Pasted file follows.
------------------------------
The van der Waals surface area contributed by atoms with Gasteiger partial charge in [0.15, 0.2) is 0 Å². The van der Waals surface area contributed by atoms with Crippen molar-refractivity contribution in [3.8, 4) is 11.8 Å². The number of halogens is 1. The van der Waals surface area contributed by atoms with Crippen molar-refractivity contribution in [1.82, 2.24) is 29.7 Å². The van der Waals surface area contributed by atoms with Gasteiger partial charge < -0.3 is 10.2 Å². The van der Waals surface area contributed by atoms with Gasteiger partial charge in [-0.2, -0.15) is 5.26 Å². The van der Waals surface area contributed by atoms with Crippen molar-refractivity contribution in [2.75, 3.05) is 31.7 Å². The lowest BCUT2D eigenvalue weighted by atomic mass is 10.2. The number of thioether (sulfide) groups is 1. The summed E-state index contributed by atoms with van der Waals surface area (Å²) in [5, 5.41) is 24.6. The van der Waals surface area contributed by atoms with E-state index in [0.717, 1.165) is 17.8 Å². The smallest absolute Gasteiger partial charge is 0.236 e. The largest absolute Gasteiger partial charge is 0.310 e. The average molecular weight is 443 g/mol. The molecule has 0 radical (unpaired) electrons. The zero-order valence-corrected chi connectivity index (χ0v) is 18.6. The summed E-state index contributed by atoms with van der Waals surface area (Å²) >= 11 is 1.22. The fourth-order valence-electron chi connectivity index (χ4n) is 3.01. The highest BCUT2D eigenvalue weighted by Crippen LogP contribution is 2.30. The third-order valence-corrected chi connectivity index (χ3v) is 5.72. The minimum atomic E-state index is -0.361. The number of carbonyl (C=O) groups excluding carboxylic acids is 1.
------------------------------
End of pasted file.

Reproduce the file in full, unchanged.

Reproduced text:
The van der Waals surface area contributed by atoms with Gasteiger partial charge in [0.15, 0.2) is 0 Å². The van der Waals surface area contributed by atoms with Crippen molar-refractivity contribution in [3.8, 4) is 11.8 Å². The number of halogens is 1. The van der Waals surface area contributed by atoms with Crippen molar-refractivity contribution in [1.82, 2.24) is 29.7 Å². The van der Waals surface area contributed by atoms with Gasteiger partial charge < -0.3 is 10.2 Å². The van der Waals surface area contributed by atoms with Gasteiger partial charge in [-0.2, -0.15) is 5.26 Å². The van der Waals surface area contributed by atoms with Crippen molar-refractivity contribution in [2.75, 3.05) is 31.7 Å². The lowest BCUT2D eigenvalue weighted by atomic mass is 10.2. The number of thioether (sulfide) groups is 1. The summed E-state index contributed by atoms with van der Waals surface area (Å²) in [5, 5.41) is 24.6. The van der Waals surface area contributed by atoms with E-state index in [0.717, 1.165) is 17.8 Å². The smallest absolute Gasteiger partial charge is 0.236 e. The largest absolute Gasteiger partial charge is 0.310 e. The average molecular weight is 443 g/mol. The molecule has 0 radical (unpaired) electrons. The zero-order valence-corrected chi connectivity index (χ0v) is 18.6. The summed E-state index contributed by atoms with van der Waals surface area (Å²) >= 11 is 1.22. The fourth-order valence-electron chi connectivity index (χ4n) is 3.01. The highest BCUT2D eigenvalue weighted by Crippen LogP contribution is 2.30. The third-order valence-corrected chi connectivity index (χ3v) is 5.72. The minimum atomic E-state index is -0.361. The number of carbonyl (C=O) groups excluding carboxylic acids is 1.